A Case of the Enoughs
- Thursday, August 11, 2005
A nasty disease is reported cycling through homeschool moms as they begin the school year. It isn't the flu, though it can sometimes make you feel dizzy. You don't break out in spots or have to spend two weeks in bed recovering (though sometimes you wish you could just stay in bed and hide). Deeper study hasn't yet confirmed it, but by all indications it is contagious. What's interesting is that while it can be caught from obvious carriers who exhibit the symptoms, sometimes those exposed to a seemingly healthy homeschool mom, full of energy and confidence, get it the worst.
Maybe you've felt the symptoms: fatigue, fear, tightness in the neck and shoulders. Some moms report headaches or queasy stomachs. Occasionally, it can even affect thought processes and impede the ability to make decisions.
Here's how to tell if you have been infected. If you've dwelt on any (or all!) of the following questions, it is recommended that you immediately administer the antidotes explained at the bottom of this article. Long term dwelling on these questions deepens the severity of the disease. Here are the questions: Am I smart enough for this? Where am I going to get enough time? Am I organized enough? Do I have enough patience? Am I spiritual enough? Do I have enough qualifications? Am I wise enough? Am I . . . enough?
If any of those pesky "enough" germs have been getting you down, it may be helpful for you to know that you are not alone. Research indicates that every mom who has attempted homeschooling has asked one or more of these questions at some point in their journey. Even those moms who claim to have experienced relief from the symptoms admit that they sometimes relapse after they have seemingly conquered the disease.
Antidote # 1 is very important: Remember you are not alone. Find a trustworthy friend who has experienced similar symptoms and commit to encouraging each other. (Note: this antidote doesn't work if both parties wallow in the symptoms without fighting the illness through hugs, prayer, humor, and good advice. Many report that is it helpful to allow each other plenty of "vent" time before offering prayer or insight into the issues involved. Vent time can include complaining, whining, tears, or in advanced cases, anger. Short circuiting vent time sometimes results in a lack of healing from the disease and leaves the infected mom feeling less "enough" that before she sought support.)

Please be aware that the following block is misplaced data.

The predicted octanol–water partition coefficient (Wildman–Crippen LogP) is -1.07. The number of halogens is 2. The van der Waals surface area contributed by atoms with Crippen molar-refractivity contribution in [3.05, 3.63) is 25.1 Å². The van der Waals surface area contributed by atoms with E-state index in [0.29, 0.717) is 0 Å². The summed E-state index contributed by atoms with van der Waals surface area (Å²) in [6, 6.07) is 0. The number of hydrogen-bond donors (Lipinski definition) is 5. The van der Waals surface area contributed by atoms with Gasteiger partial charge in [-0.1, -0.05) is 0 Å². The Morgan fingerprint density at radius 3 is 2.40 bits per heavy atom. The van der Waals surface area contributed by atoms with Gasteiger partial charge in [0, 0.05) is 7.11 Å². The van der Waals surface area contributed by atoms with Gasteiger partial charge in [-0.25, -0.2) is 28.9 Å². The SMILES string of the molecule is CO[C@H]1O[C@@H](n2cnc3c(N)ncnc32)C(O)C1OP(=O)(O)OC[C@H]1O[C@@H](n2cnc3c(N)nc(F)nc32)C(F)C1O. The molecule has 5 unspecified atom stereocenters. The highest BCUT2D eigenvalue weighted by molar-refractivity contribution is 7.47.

Antidote # 2 is also effective for ushering in full health: Find a mentor who has experienced your stage of homeschooling. If you are just beginning, it might be most helpful to talk to a mom who has homeschooled for just a few years. If you're in a transition period, like having a new baby or your oldest entering high school, find a homeschool mom who has already navigated this stage. This antidote doesn't necessarily include venting, which may be more effective with a good friend who is a peer, but if the mentor is open to venting, this antidote may be administered alongside antidote #1. It is also helpful to ask the mentor to pray for you.
Antidote # 3 is the most important anti-disease medication. Not taking time to apply this antidote to your disease can result in only minimal relief without getting to those deep seeded germs that will continue to fester within. This antidote takes a little explaining, so here goes:
First, kneel before a bed, a chair, or any object in your home. (Not everyone assumes this position, but many find it a helpful physical expression of inward application.) Then, pray this (it can be with tears, yells, or complete calm. The mood does not matter as long as you are sincere about the words): "Oh God! I am not enough!"
There are different inner responses to this prayer. Some report feeling a sudden calm. Others a moment of panic, followed by surprising peace. My personal experience with a similar situation included a voice in my heart that said something like, "Good. It's about time you figured that out."
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